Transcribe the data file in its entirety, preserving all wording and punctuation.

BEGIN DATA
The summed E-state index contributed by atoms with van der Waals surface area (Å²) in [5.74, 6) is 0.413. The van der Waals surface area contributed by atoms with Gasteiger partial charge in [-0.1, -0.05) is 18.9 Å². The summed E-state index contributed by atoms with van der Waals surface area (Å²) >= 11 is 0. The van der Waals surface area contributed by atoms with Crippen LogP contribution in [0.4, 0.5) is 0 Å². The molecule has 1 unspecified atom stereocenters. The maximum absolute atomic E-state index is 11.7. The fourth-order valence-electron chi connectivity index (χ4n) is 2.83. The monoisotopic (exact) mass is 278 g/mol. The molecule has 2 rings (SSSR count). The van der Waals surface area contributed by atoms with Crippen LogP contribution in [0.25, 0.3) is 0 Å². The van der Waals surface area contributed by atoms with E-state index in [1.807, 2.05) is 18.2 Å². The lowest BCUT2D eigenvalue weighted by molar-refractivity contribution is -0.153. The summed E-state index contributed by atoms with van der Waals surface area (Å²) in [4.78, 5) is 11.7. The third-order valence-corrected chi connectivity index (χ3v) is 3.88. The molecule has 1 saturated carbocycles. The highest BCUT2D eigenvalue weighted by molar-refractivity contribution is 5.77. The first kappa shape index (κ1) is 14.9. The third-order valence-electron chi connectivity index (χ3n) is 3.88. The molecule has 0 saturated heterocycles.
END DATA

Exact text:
The summed E-state index contributed by atoms with van der Waals surface area (Å²) in [5.74, 6) is 0.413. The van der Waals surface area contributed by atoms with Gasteiger partial charge in [-0.1, -0.05) is 18.9 Å². The summed E-state index contributed by atoms with van der Waals surface area (Å²) >= 11 is 0. The van der Waals surface area contributed by atoms with Crippen LogP contribution in [0.4, 0.5) is 0 Å². The molecule has 1 unspecified atom stereocenters. The maximum absolute atomic E-state index is 11.7. The fourth-order valence-electron chi connectivity index (χ4n) is 2.83. The monoisotopic (exact) mass is 278 g/mol. The molecule has 2 rings (SSSR count). The van der Waals surface area contributed by atoms with Crippen LogP contribution in [0.25, 0.3) is 0 Å². The van der Waals surface area contributed by atoms with E-state index in [1.807, 2.05) is 18.2 Å². The lowest BCUT2D eigenvalue weighted by molar-refractivity contribution is -0.153. The summed E-state index contributed by atoms with van der Waals surface area (Å²) in [4.78, 5) is 11.7. The third-order valence-corrected chi connectivity index (χ3v) is 3.88. The molecule has 1 saturated carbocycles. The highest BCUT2D eigenvalue weighted by molar-refractivity contribution is 5.77. The first kappa shape index (κ1) is 14.9. The third-order valence-electron chi connectivity index (χ3n) is 3.88. The molecule has 0 saturated heterocycles.